Why, yes, it does
(4 different places blending is used for effect)
I’ve done an initial implementation of the blending in Cool Riders, turns out the basic logic is
If a sprite has palette value of 0x8000 it’s transparent, always.
A value < 0x8000 is a solid 555RGB colour A value > 0x8000 is a blended 555RGB colour
when a Colour is blended a sprite attribute is used to decide the blending level, this goes between 0x0 (full blend, MAYBE 100% invisible) to 0x7 (no blend, solid)
Implementing this was more work than I expected, mainly because it broke my zbuffer implementation, because in some cases transparent sprites were being sent to the display by the game before the sprites they were meant to cover, causing them to cut holes in sprites and show the background instead. The only real way to fix this was to sort all the sprites based on their z value before drawing which meant a slight change in the way things were being done was needed.
Having done that, I was able to get the above screens, and blending seems correct in the cases where it’s used now.
One thing that threw me off when trying to figure out the blending at first was that ALL the road pixels had the 0x8000 bits set, why would you want to blend the road? The only thing underneath it is the background! It turns out that most sections of the road actually have the 0x7 value set for the blend level, meaning they render as solid, but during my testing (rendering different values of that register as random colours every frame) I noticed that some bits of the road actually had different blend values set, in increasing amount. It turns out the blending is used for a most unexpected effect too, blending the end of one road terrain type with the start of the next! The screenshots below show the road between stages first, on the left from an earlier build without blending, and the right the current code, with blending applied, kinda neat.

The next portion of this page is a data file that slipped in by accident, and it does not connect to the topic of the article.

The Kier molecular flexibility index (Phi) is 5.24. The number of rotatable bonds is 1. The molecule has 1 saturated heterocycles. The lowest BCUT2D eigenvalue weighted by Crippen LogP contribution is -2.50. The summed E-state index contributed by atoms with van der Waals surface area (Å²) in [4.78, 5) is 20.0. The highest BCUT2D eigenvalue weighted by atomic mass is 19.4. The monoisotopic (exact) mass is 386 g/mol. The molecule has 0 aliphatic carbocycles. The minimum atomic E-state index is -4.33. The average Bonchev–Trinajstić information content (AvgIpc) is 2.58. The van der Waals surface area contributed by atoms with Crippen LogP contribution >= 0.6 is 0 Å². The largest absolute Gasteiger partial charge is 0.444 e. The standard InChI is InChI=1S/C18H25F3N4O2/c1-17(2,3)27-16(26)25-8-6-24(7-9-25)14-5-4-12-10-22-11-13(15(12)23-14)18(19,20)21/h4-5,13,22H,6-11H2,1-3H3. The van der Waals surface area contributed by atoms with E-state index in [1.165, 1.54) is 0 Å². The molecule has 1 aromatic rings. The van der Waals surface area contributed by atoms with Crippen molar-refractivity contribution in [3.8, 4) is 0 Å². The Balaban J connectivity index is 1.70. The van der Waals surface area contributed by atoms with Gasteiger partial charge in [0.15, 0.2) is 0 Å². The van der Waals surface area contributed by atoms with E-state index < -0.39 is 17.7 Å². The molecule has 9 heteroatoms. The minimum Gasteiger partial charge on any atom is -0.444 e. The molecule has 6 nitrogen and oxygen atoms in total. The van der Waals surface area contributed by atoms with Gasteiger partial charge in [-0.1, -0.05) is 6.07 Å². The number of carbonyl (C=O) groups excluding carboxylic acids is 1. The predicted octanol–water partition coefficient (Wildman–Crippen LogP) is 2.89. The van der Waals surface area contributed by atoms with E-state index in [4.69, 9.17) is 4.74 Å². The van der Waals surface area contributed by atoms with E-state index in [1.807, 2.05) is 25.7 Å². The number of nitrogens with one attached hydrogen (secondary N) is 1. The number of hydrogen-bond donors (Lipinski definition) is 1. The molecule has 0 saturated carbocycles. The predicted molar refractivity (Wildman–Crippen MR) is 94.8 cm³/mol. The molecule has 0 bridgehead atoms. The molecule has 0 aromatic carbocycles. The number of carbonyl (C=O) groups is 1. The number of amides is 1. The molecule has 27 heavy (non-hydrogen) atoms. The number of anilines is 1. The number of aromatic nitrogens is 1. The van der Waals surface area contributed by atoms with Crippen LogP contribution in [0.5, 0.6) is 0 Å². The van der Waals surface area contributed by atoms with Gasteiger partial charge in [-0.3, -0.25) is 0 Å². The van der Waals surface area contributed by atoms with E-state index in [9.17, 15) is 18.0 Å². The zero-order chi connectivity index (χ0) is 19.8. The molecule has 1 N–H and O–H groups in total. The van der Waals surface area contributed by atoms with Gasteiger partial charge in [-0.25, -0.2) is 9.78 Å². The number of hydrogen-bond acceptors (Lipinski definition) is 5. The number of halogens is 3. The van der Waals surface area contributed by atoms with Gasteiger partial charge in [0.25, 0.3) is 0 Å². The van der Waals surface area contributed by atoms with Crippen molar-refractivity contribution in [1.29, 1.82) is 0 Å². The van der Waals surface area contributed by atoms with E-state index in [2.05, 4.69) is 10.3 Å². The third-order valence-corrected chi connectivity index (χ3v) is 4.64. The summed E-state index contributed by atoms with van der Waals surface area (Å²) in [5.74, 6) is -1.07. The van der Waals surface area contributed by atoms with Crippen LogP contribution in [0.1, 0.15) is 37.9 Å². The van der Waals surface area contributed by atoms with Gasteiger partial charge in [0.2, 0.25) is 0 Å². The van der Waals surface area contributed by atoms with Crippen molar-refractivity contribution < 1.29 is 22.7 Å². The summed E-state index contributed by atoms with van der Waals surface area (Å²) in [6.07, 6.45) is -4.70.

(Left, old code, no blending | Right, new code, blending used between road sections)
This is also used to great effect on short tunnels and the like. The road blending also gets used to show sprites below the tunnel for a special effect when entering the extra stage, as the first lot of screenshots show.
Of course doing all this slows things down a bit, so I’ve actually spent most of the past 2 days coming up with optimizations, including an object tile caching system so that we can avoid calling the RLE decoder too often, as decoding entire rows of 16×16 tiles each time just to draw a tiny road line in the background is not an insignificant waste of CPU power! All that got it up to a decent enough speed on my system, before all the extra effects dragged us to around where we were before, so time well sent.
Additionally I improved the full-screen RGB effect logic, so it now actually gets applied to the full screen instead of just the tilemaps, but it will need a video to demonstrate that, and I don’t have time to do one tonight,
(Video showing the latest progress, cropped to a single screen)
(same video, without cropping so you can see the attract on the 2nd screen)
A few graphical glitches remain, but nothing major and it’s feasible the ones we have left could be original bugs although I do have a few things to try first. The sound is still buggy, but as of now the game is marked as WORKING.